Caroobi, a marketplace for automotive mechanics, raises $20M led by Nokia’s NGP Capital

The long-term future of transportation might see less people owning cars, but today a lot of private vehicles are still on the road, and now a startup that’s building a multi-faceted marketplace to help fix them has raised some funding. Caroobi, a Berlin company that connects individuals with mechanics, and mechanics with parts suppliers, has picked up $20 million, money that it plans to use to expand its business into new markets — it’s active today only in Germany, Austria and Switzerland, and is just starting to open for business in the UK — and its platform to cover a wider range of services.

The Series B round was led by NGP Capital, formerly known as Nokia Growth Partners, a fund backed by the Finnish telecoms giant. This is part of its “smart mobility” investment strategy.

“We are looking for promising companies in the mobility sector globally and believe that the integrated model across the value chain that Caroobi is building has huge potential. The team is great and we are looking forward to supporting the company’s international expansion and building a global category winner,” said Walter Masalin, Partner at NGP Capital, in a statement.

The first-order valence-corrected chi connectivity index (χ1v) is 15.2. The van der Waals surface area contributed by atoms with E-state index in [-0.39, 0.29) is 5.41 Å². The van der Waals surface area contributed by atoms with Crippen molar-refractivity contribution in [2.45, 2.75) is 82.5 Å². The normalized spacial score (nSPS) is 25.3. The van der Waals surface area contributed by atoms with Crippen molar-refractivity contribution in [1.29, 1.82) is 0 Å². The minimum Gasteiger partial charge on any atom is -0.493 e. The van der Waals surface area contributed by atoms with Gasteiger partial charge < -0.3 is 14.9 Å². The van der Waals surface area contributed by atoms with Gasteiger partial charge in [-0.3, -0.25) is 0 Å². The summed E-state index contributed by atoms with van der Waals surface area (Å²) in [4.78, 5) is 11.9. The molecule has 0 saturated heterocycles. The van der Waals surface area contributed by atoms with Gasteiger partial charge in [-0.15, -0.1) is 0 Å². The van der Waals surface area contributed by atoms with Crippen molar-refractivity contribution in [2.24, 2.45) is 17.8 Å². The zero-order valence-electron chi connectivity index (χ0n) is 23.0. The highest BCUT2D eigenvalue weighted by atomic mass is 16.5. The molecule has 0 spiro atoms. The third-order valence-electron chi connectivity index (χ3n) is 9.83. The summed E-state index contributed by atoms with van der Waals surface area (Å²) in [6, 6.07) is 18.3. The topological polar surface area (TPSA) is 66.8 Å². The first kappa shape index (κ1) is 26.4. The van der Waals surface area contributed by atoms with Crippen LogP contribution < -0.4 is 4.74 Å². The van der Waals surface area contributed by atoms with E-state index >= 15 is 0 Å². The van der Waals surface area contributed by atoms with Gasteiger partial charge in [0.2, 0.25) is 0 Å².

Other investors in this round include Target Global, BMW iVentures, DN Capital and Cherry Ventures.

The BMW investment is financial, co-founder and MD of Caroobi Mark Michl said in an interview, with no strategic plans for now between the two. Although BMW an iconically German company, the iVentures arm is actually in the Bay Area; Caroobi, in fact, is iVentures’ first investment in BMW’s home country.

Caroobi is not disclosing its valuation but I understand that it is now over $100 million. The company is not yet profitable, by design, and has raised around $30 million to date.

The amount of this investment is notable when you consider the size of it versus the potential of Caroobi’s business today. The company says that in its current German footprint, for example, it works with only 750 mechanics today, but with a total addressable market of around 35,000 mechanics. It’s currently servicing some 2,000 cars per month and growing 100 percent month-over-month.

“The market potential is huge, and we currently have well below only one percent of it,” Michl said.

As Michl and his co-founder Nico Weiler explain it, Caroobi is providing a platform to fill what is effectively a gap in the legacy automotive market.

In many countries, one of the most common routes for repairing a car, or getting it serviced, is to use an independent garage or mechanic. But these days, as much of the process of finding and contacting tradespeople has moved online, much of the mechanic world has not come along.

You may find some recommendations on services like Yelp, and even some targeted directories that help direct referrals for independent mechanics to quote for work, such as WhoCanFixMyCar in the UK, or even services that come to you on-demand, such as YourMechanic in the US.